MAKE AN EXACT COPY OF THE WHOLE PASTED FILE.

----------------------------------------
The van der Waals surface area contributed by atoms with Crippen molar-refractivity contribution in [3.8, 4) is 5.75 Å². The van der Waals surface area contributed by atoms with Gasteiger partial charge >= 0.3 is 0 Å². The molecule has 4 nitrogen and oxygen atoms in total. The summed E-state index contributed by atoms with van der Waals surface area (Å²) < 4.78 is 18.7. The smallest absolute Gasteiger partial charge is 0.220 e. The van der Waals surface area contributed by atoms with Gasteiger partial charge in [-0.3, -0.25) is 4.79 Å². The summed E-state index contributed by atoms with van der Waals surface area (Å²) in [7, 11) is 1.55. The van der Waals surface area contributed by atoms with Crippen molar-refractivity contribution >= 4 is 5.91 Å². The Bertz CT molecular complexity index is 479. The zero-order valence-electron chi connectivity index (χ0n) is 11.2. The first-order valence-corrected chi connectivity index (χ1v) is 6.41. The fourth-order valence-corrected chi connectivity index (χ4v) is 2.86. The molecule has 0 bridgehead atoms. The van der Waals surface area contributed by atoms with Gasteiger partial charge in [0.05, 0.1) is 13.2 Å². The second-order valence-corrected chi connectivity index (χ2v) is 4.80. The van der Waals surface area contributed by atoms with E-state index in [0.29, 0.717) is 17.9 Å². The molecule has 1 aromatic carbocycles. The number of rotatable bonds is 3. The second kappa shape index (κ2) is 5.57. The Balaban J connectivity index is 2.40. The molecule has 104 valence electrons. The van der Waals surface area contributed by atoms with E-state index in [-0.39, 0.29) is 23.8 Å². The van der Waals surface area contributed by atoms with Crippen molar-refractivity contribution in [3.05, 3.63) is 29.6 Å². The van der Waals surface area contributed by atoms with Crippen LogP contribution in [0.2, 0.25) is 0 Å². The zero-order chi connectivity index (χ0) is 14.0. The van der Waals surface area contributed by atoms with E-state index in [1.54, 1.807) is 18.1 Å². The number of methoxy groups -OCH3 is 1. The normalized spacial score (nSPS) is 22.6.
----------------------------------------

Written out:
The van der Waals surface area contributed by atoms with Crippen molar-refractivity contribution in [3.8, 4) is 5.75 Å². The van der Waals surface area contributed by atoms with Gasteiger partial charge >= 0.3 is 0 Å². The molecule has 4 nitrogen and oxygen atoms in total. The summed E-state index contributed by atoms with van der Waals surface area (Å²) < 4.78 is 18.7. The smallest absolute Gasteiger partial charge is 0.220 e. The van der Waals surface area contributed by atoms with Gasteiger partial charge in [-0.3, -0.25) is 4.79 Å². The summed E-state index contributed by atoms with van der Waals surface area (Å²) in [7, 11) is 1.55. The van der Waals surface area contributed by atoms with Crippen molar-refractivity contribution >= 4 is 5.91 Å². The Bertz CT molecular complexity index is 479. The zero-order valence-electron chi connectivity index (χ0n) is 11.2. The first-order valence-corrected chi connectivity index (χ1v) is 6.41. The fourth-order valence-corrected chi connectivity index (χ4v) is 2.86. The molecule has 0 bridgehead atoms. The van der Waals surface area contributed by atoms with Gasteiger partial charge in [0.05, 0.1) is 13.2 Å². The second-order valence-corrected chi connectivity index (χ2v) is 4.80. The van der Waals surface area contributed by atoms with E-state index in [0.29, 0.717) is 17.9 Å². The molecule has 1 aromatic carbocycles. The number of rotatable bonds is 3. The second kappa shape index (κ2) is 5.57. The Balaban J connectivity index is 2.40. The molecule has 104 valence electrons. The van der Waals surface area contributed by atoms with E-state index in [-0.39, 0.29) is 23.8 Å². The van der Waals surface area contributed by atoms with Crippen molar-refractivity contribution in [3.05, 3.63) is 29.6 Å². The van der Waals surface area contributed by atoms with Crippen LogP contribution in [0.2, 0.25) is 0 Å². The zero-order chi connectivity index (χ0) is 14.0. The van der Waals surface area contributed by atoms with E-state index in [1.54, 1.807) is 18.1 Å². The number of methoxy groups -OCH3 is 1. The normalized spacial score (nSPS) is 22.6.